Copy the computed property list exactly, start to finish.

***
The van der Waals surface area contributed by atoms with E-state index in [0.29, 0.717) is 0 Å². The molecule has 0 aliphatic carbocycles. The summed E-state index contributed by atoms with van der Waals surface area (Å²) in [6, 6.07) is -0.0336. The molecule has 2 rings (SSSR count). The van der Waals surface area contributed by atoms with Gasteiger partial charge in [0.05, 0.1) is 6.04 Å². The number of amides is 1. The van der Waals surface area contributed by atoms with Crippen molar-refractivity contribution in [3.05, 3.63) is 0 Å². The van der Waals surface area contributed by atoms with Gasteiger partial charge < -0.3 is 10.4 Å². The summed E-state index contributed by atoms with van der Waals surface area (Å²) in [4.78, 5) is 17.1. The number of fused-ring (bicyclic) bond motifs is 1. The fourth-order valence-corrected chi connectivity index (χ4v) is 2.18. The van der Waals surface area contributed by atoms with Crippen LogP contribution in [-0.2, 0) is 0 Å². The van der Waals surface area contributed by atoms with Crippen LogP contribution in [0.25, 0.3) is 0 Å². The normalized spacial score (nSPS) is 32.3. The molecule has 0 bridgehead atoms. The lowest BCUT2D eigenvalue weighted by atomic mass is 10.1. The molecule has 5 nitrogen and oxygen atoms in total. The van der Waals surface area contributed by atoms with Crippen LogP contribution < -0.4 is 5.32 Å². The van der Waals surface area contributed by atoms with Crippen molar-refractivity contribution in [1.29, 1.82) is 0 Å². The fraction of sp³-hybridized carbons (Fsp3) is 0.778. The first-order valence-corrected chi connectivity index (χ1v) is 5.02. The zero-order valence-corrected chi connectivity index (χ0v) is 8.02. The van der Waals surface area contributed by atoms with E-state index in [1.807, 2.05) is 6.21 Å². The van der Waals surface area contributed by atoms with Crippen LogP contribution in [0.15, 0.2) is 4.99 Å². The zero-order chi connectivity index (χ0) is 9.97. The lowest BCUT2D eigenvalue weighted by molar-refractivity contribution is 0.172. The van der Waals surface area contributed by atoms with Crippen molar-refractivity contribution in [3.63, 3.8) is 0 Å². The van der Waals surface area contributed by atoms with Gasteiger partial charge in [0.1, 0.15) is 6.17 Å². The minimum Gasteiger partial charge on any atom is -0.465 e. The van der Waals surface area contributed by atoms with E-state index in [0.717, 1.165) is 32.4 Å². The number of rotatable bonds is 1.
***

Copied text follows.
The van der Waals surface area contributed by atoms with E-state index in [0.29, 0.717) is 0 Å². The molecule has 0 aliphatic carbocycles. The summed E-state index contributed by atoms with van der Waals surface area (Å²) in [6, 6.07) is -0.0336. The molecule has 2 rings (SSSR count). The van der Waals surface area contributed by atoms with Gasteiger partial charge in [0.05, 0.1) is 6.04 Å². The number of amides is 1. The van der Waals surface area contributed by atoms with Crippen molar-refractivity contribution in [3.05, 3.63) is 0 Å². The van der Waals surface area contributed by atoms with Gasteiger partial charge < -0.3 is 10.4 Å². The summed E-state index contributed by atoms with van der Waals surface area (Å²) in [4.78, 5) is 17.1. The number of fused-ring (bicyclic) bond motifs is 1. The fourth-order valence-corrected chi connectivity index (χ4v) is 2.18. The van der Waals surface area contributed by atoms with Crippen LogP contribution in [-0.2, 0) is 0 Å². The van der Waals surface area contributed by atoms with Crippen LogP contribution in [0.25, 0.3) is 0 Å². The normalized spacial score (nSPS) is 32.3. The molecule has 0 bridgehead atoms. The lowest BCUT2D eigenvalue weighted by atomic mass is 10.1. The molecule has 5 nitrogen and oxygen atoms in total. The van der Waals surface area contributed by atoms with Crippen LogP contribution < -0.4 is 5.32 Å². The van der Waals surface area contributed by atoms with Crippen molar-refractivity contribution in [1.29, 1.82) is 0 Å². The fraction of sp³-hybridized carbons (Fsp3) is 0.778. The first-order valence-corrected chi connectivity index (χ1v) is 5.02. The zero-order valence-corrected chi connectivity index (χ0v) is 8.02. The van der Waals surface area contributed by atoms with E-state index in [1.807, 2.05) is 6.21 Å². The van der Waals surface area contributed by atoms with Crippen LogP contribution in [0.15, 0.2) is 4.99 Å². The zero-order chi connectivity index (χ0) is 9.97. The lowest BCUT2D eigenvalue weighted by molar-refractivity contribution is 0.172. The van der Waals surface area contributed by atoms with Crippen molar-refractivity contribution in [3.63, 3.8) is 0 Å². The van der Waals surface area contributed by atoms with Gasteiger partial charge in [0.1, 0.15) is 6.17 Å². The minimum Gasteiger partial charge on any atom is -0.465 e. The van der Waals surface area contributed by atoms with E-state index in [0.717, 1.165) is 32.4 Å². The number of rotatable bonds is 1.